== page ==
Ireland were as devastating as Scotland were disappointing

Ireland were as devastating as Scotland were disappointing
LEADING ROLE: Ireland’s CJ Stander goes on the attack with Scotland's Sean Maitland standing in his way in yesterday’s World Cup game in Yokohama. Picture: Inpho/Dan Sheridan

Ireland may have taken a giant leap forward, both in terms of form and towards the World Cup quarter-finals, but if you listen to those inside the camp, there is still one major obstacle to clear.

Japan stand between Joe Schmidt’s team and a likely last-eight match-up with South Africa, Rassie Erasmus, Felix Jones and all. In previous tournaments that would not strike fear or caution into Irish hearts but in 2019 things are a little different.

The Springboks’ defeat to the Brave Blossoms on the opening weekend of the 2015 tournament means no-one will be taking Japan lightly, especially not when they are the hosts and their home support is nothing if not vocal and excitable.

Tokyo Stadium on Friday night, as they defeated Russia to get rugby’s greatest spectacle up and running, was an emotional tumult that promises to carry the home nation onto their second game in Pool A this Saturday in Shizuoka.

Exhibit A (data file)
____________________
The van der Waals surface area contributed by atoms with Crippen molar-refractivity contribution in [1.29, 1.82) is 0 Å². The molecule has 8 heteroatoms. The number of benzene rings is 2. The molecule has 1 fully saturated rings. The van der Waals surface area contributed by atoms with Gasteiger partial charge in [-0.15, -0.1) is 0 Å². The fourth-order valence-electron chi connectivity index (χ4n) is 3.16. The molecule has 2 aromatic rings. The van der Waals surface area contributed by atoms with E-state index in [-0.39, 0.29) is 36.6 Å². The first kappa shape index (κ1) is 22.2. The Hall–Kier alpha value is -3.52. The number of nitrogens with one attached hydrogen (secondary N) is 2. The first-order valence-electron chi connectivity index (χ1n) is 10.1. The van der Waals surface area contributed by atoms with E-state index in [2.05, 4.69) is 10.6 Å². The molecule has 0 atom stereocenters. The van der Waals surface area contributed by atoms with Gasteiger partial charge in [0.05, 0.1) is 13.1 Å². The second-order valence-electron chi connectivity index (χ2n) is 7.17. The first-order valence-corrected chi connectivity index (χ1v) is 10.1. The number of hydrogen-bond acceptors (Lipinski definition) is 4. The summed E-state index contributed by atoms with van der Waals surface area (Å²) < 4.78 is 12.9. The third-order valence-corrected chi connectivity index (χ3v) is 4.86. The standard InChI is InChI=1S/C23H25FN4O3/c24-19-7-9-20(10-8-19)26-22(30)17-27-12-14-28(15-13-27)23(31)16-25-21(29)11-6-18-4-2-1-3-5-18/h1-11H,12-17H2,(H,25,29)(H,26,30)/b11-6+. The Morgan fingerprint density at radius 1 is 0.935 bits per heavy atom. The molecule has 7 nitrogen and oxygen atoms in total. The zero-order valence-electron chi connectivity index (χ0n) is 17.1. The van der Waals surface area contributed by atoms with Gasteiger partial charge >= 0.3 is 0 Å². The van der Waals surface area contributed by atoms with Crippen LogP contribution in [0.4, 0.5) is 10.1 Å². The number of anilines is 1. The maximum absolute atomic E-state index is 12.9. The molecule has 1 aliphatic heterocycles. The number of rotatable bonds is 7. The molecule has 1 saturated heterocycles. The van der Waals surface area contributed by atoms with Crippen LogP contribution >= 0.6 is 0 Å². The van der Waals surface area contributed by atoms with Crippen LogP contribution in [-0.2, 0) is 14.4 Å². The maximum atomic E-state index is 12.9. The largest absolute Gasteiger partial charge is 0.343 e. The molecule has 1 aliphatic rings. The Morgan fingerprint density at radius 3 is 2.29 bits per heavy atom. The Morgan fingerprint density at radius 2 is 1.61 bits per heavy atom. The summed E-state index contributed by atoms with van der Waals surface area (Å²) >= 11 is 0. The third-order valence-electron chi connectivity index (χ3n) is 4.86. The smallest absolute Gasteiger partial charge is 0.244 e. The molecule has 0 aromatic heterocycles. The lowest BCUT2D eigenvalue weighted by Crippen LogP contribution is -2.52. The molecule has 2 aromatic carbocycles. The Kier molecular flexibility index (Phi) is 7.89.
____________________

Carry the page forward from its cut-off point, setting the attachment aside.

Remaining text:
Ireland, you can be sure, are taking nothing for granted, despite the hugely impressive manner of this victory over Six Nations rivals Scotland in the rain yesterday.

Take the thoughts of Iain Henderson as a sample of the Irish mindset immediately afterwards. The lock had put in a thunderous performance, his linebreak out of midfield providing the platform for the opening try of the game on five minutes as second-row partner James Ryan trampled over a lacklustre Scottish line.

“That Scottish team has a lot of threats, we talked about that and worked on that all week,” Henderson began.

I think our defensive performances have been getting better and better. But we all know what Japan have done to big teams and we know we’re potentially a target for them. We just have to concentrate and get our stuff right for next week.

Caution is understandable and important for they had just played a Scotland team that had given their travelling media the feeling they had started to believe their own publicity about being contenders.